Massachusetts Bay Company

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Massachusetts Bay Company,

English chartered company that established the Massachusetts Bay colony in New England. Organized (1628) as the New England Company, it took over the Dorchester Company, which had established a short-lived fishing colony on Cape Ann in 1623. The group obtained (1628) from the Council for New England a grant of land between the Charles and Merrimack rivers, extending westward to "the South Sea." One of the men who negotiated for this patent, John EndecottEndecott or Endicott, John
, c.1588–1665, one of the founders of Massachusetts Bay colony, b. England. He led the first group of Puritan colonists to Massachusetts Bay in 1628 and was the first governor
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, became leader of the colony at Naumkeag (later Salem), founded (1626) by Roger ConantConant, Roger,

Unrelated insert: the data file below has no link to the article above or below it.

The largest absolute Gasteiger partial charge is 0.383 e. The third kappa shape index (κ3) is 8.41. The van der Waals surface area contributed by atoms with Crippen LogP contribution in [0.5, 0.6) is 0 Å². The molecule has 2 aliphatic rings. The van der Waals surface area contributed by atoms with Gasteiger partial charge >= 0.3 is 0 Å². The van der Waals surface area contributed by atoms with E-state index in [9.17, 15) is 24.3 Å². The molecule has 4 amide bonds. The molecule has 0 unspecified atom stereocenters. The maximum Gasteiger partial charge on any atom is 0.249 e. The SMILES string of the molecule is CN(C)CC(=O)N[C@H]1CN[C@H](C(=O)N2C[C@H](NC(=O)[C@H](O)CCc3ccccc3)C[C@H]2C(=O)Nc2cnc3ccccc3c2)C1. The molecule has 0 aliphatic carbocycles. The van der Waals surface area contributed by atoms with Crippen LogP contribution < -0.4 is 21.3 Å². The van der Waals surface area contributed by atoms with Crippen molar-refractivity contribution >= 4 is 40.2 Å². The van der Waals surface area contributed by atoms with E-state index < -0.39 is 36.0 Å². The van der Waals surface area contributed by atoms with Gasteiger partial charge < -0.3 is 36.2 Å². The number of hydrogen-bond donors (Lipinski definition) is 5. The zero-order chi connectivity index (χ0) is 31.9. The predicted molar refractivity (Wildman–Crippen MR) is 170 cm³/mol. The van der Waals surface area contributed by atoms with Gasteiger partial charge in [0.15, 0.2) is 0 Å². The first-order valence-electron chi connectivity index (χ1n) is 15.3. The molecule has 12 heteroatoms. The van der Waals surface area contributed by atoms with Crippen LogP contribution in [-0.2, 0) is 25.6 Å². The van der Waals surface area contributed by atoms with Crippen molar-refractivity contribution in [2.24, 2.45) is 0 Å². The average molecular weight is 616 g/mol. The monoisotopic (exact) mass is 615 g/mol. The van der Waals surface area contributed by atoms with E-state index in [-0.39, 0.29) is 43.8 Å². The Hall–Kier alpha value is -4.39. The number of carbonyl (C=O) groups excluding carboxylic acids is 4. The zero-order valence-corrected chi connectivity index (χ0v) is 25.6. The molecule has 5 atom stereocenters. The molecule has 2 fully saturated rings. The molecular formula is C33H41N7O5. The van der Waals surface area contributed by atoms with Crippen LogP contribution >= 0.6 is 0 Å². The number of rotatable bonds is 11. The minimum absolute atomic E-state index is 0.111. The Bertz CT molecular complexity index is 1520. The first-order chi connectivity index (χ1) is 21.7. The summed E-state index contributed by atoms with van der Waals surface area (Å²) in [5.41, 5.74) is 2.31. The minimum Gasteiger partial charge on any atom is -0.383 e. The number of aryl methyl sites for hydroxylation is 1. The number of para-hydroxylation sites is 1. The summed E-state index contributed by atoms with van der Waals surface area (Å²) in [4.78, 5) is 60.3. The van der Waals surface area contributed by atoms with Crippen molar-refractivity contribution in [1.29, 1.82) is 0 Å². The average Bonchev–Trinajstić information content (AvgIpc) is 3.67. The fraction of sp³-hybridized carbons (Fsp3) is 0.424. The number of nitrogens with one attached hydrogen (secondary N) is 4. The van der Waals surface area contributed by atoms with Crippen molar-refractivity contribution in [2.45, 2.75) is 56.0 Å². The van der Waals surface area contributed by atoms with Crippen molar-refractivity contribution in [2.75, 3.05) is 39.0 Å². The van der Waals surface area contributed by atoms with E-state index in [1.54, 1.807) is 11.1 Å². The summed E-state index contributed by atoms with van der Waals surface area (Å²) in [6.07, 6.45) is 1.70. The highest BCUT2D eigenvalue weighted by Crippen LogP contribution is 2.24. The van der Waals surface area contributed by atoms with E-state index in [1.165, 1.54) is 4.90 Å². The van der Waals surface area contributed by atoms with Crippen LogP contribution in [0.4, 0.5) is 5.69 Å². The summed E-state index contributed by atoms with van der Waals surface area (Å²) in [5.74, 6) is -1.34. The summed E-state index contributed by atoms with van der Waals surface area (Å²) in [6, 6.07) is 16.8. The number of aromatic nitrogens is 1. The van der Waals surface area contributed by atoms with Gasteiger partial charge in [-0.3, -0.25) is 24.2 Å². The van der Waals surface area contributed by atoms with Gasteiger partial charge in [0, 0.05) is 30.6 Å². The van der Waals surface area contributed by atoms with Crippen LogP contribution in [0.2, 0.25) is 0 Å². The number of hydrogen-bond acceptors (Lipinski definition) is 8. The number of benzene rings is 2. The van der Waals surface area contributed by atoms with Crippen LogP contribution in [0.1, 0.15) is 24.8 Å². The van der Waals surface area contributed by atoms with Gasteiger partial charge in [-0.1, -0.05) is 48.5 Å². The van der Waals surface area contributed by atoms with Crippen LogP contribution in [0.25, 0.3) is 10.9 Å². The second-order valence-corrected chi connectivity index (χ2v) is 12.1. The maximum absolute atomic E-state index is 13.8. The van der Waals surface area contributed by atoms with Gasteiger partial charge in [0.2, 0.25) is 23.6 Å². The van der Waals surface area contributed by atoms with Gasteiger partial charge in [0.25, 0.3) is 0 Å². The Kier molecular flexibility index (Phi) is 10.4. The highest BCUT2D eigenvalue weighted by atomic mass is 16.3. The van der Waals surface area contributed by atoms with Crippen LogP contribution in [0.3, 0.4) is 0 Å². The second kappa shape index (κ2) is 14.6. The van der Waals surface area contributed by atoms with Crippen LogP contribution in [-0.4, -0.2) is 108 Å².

1592–1679, one of the founders of Massachusetts, b. East Budleigh, Devonshire, England. He was a salter in London before he went to Plymouth in 1623.
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 and others from the Cape Ann settlement. In 1629 the New England Company obtained a royal charter as the "Governor and Company of the Massachusetts Bay in New England." Almost immediately the emphasis changed from trade to religion, as the Puritan stockholders conceived of the colony as a religious and political refuge for their sect. A group led by John WinthropWinthrop, John,
1588–1649, governor of the Massachusetts Bay colony, b. Edwardstone, near Groton, Suffolk, England. Of a landowning family, he studied at Trinity College, Cambridge, came into a family fortune, and became a government administrator with strong Puritan